Deployed as a striker to replace the departed Nicolas Anelka, Henry waited eight matches before opening his Arsenal account. A delicious curling effort at Southampton was the seminal moment, there would be no looking backwards thereafter. By the end of his tenure in north London he had installed himself as a legend: 226 goals from 369 appearances. His tally of 175 in the league, places him comfortably in the top five of all-time Premier League scorers.
While these statistics cannot but fail to excite, abstract numbers tell only a portion of the tale. When Henry memorably endorsed Renault’s Clio model, the connection rang true. The car’s nimble, city-dwelling cheekiness melded perfectly with the urbane ‘Va Va Voom’ nature of Henry’s own post-millennial cool.
Indeed, he straddled the channel, faintly stereotypical in his quiet European nonchalance — a trait underpinned by a ravenous desire to win — yet a proud resident of London’s booming cosmopolis.
Stylistically, of course, a humble Renault Clio was a poor representation of his craft. Part thoroughbred race horse, part high-performing German automobile, Henry wielded more Vorsprung durch Technik than his inherently Gallic swagger suggested.
When operating at his optimum, the effect was dazzling, unplayable. He possessed that rare brew: a finely tuned, once-in-a-generation combination of explosive power, quicksilver elegance and searing pace; confident without the streak of egotistical indulgence that has kept many others from greatness; a voracious appetite for goals. A man for the big occasion and a ruthlessly efficient slayer of minnows, he was Wenger’s finest creation.
His technique tightened under the old master’s watchful eye, every element coiled to explode at a given moment. The Premier League has known dominance by one individual or another throughout its 21 years but Henry, a great scorer of equally great goals, stands as its towering icon. It was the Parisian’s title-winning, defence-throttling exploits, rather than David Beckham’s hairstyle, that launched the competition into the stratosphere.
A world and European champion with France, a winner of the Champions League and owner of various medals from home, England and Spain, Henry’s trophy haul speaks to his pedigree. From the gilded heights of a richly rewarded spot on Sky Sports he must now assess his old club’s continuing struggle with life after Thierry.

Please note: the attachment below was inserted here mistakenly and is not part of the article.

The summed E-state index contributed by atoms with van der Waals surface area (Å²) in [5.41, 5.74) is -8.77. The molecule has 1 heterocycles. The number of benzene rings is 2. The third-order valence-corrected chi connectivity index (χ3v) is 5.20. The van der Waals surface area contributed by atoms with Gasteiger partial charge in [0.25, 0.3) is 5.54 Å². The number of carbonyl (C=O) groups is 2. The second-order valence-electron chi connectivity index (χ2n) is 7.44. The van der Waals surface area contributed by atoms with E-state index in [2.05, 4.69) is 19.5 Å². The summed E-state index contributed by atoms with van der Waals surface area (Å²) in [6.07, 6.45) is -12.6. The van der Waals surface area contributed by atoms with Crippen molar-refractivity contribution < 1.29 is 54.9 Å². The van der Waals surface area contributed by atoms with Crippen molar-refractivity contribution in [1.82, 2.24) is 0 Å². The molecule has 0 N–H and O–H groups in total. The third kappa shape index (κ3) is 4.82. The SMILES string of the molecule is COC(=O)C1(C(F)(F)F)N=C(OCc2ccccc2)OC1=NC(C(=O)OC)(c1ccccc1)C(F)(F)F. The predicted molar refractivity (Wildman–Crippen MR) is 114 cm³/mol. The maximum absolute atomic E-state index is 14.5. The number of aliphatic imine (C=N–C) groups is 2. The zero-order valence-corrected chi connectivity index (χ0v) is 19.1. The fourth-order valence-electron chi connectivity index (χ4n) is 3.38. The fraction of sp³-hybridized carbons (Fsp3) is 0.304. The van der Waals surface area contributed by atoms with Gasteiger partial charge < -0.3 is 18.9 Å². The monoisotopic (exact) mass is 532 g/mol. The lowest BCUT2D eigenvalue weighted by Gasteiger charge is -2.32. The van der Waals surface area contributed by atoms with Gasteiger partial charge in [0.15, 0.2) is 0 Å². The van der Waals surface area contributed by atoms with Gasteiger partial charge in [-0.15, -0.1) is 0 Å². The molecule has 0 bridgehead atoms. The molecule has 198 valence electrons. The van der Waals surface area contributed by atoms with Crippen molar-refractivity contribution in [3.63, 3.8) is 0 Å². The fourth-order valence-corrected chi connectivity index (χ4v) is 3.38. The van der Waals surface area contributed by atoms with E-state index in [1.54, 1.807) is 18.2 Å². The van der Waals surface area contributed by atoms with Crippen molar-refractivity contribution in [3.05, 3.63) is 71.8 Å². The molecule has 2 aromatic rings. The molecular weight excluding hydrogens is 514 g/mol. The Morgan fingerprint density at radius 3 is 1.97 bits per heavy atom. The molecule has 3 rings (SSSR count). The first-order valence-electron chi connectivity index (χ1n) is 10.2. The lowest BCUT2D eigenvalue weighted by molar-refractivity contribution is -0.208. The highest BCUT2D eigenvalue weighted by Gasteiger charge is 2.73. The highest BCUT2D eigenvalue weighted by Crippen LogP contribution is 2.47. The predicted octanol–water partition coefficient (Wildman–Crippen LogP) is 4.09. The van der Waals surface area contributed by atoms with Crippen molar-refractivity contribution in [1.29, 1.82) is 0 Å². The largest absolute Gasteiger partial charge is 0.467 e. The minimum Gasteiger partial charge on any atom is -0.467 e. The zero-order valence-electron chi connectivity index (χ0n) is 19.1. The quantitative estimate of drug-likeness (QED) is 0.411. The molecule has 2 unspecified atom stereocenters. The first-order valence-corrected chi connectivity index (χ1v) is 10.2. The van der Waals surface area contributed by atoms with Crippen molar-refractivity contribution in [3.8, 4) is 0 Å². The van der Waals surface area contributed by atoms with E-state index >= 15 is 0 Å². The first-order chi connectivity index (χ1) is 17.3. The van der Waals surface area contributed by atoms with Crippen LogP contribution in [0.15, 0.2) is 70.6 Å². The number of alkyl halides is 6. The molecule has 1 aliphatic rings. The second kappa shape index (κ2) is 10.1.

It should be fascinating if Henry opts to mirror the strident, unbiased approach adopted by fellow aged stalwarts Gary Neville and Jamie Carragher. In many ways, Arsenal continue to seek an identity away from his shadow. With each passing campaign, frustrated fans pine for the time when he epitomised a new-age side: incisive, creative, lethal.
That group fostered the cosmopolitan air which passes for normality at contemporary Arsenal and Henry symbolised the stylish finish in a collective propped up by Patrick Vieira’s steel, the cold wizardry of Robert Pires, the movement of Freddie Ljungberg. Alongside Dennis Bergkamp — a footballer superior even to Henry — he formed a partnership to warp time and space, the ultimate expression of dashing artistry as substance.
Having ushered his beloved club from Highbury to its glitzy new home at the Emirates Stadium, Henry would depart for Barcelona in 2007, the Catalans having long coveted his unique abilities. For the forward, this was new dawn in a team finally realising an elusive ideal ever pursued by Wenger, that stylish crossing of aesthetics and victory.
Seven years on, the brilliance of his erstwhile pupil nips at Wenger’s heels still, regardless of the latter’s untouchable omnipotence within the vaunted halls of Arsenal Football Club.
Ironically, when the apprentice made a brief comeback in 2012, his presence, outside of the romance, did little to aid Wenger. It offered instead a flesh-and-blood reminder of those lost glorious days, of unbeaten seasons, of tangible success.
Henry no longer has the Atlantic to separate him from the chronic underachievement at the Emirates, occupying as he does a position in which his opinion carries significant weight. The direction he takes from here on out, the views he expresses on a host of subjects, from Arsenal’s maladies to the scourge of cheating, will be worthy of scrutiny.